The numerically small family Volutomitridae contains shells which are intermediate in character between the Mitridae and the Volutidae. They have a mitre-shaped shell, with large plaits on the columella, but a radula similar to that of the volute genus Scaphella. Some genera in the family are operculate, in contrast to the Mitridae and Costellariidae where an operculum is absent. The group has been placed as a subfamily of the Mitridae and the Volutidae at various times; it was elevated to family status by Cernohorsky in his revision of the group.
Species occur in sand and mud at depths of 10-1,900 metres, living in water temperatures of -1 to 10 degrees centigrade. One species occurs intertidally in new Zealand, but all others live entirely subtidally. Having a feeding structure similar to the Mitridae, it is assumed that they are carnivorous, but the actual prey is unknown.
The family contains 24 living species plus 66 fossil species. In Australia, there are nine species recognized, with four of these occurring in NSW. One of these, Microvoluta miranda, lives at depths down to 1,097 metres and although named in 1891, has only been commonly seen in the last two decades. All species are uncommon in collections, although some appear to be common in their deep water habitat.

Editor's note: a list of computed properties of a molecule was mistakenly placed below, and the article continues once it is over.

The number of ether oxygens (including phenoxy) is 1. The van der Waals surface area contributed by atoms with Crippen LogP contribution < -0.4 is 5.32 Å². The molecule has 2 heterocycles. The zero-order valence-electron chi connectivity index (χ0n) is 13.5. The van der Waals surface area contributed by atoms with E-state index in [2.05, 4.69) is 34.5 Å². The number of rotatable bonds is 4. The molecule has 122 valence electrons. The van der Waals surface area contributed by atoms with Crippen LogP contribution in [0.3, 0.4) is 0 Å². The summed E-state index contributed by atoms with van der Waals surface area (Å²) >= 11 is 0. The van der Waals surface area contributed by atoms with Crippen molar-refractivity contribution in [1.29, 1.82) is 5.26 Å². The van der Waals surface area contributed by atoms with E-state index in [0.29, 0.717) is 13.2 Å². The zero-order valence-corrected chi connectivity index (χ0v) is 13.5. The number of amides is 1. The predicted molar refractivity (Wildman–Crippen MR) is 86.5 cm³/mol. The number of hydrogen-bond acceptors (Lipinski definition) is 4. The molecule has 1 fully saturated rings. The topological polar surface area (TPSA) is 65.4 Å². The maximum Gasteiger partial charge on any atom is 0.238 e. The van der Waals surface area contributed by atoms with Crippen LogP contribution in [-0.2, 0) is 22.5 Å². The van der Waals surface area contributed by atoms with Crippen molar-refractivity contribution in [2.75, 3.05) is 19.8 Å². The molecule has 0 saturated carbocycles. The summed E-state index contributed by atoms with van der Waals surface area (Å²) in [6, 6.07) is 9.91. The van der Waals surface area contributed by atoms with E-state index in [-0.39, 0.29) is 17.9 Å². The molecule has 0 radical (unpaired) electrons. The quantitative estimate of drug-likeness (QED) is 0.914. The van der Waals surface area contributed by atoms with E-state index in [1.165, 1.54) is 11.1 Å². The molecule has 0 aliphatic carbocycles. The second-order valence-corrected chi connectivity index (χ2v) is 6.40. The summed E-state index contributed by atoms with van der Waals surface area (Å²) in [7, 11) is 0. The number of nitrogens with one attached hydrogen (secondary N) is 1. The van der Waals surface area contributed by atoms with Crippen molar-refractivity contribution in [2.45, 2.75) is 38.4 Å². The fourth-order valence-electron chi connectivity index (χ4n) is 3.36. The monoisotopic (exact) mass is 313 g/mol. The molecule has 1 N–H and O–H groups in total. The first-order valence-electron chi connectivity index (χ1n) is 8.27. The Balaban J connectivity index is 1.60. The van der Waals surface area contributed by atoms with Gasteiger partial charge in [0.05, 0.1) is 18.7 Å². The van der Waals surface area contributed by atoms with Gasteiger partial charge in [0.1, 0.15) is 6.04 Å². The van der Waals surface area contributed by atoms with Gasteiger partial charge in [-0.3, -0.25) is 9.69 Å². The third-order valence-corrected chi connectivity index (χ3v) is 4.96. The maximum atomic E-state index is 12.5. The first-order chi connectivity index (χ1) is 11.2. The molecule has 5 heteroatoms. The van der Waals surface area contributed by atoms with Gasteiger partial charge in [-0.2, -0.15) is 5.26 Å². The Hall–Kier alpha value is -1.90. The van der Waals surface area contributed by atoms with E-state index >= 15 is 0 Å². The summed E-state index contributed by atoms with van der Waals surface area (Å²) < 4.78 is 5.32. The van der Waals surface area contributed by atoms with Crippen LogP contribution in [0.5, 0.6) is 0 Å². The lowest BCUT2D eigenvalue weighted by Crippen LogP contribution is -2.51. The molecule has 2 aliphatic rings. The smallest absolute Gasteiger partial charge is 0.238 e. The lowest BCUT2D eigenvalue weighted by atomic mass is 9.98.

Cernohorsky, W.O. 1970. Systematics of the families Mitridae and Volutomitridae (Mollusca: Gastropoda). Bulletin of the Auckland Institute and Museum 8:1-190
All species of the family that occur in NSW are treated in detail here.
Volutomitrids in NSW are small, up to 13 mm in length, with a mitre-shaped shell with large plaits on the columella. In this family the first (i.e. most posterior) fold is smaller and shorter than the second, but in the NSW species the different in size is so small as to not be noticeable. Shells are smooth, or with axial folds.
Copyright Des Beechey 2003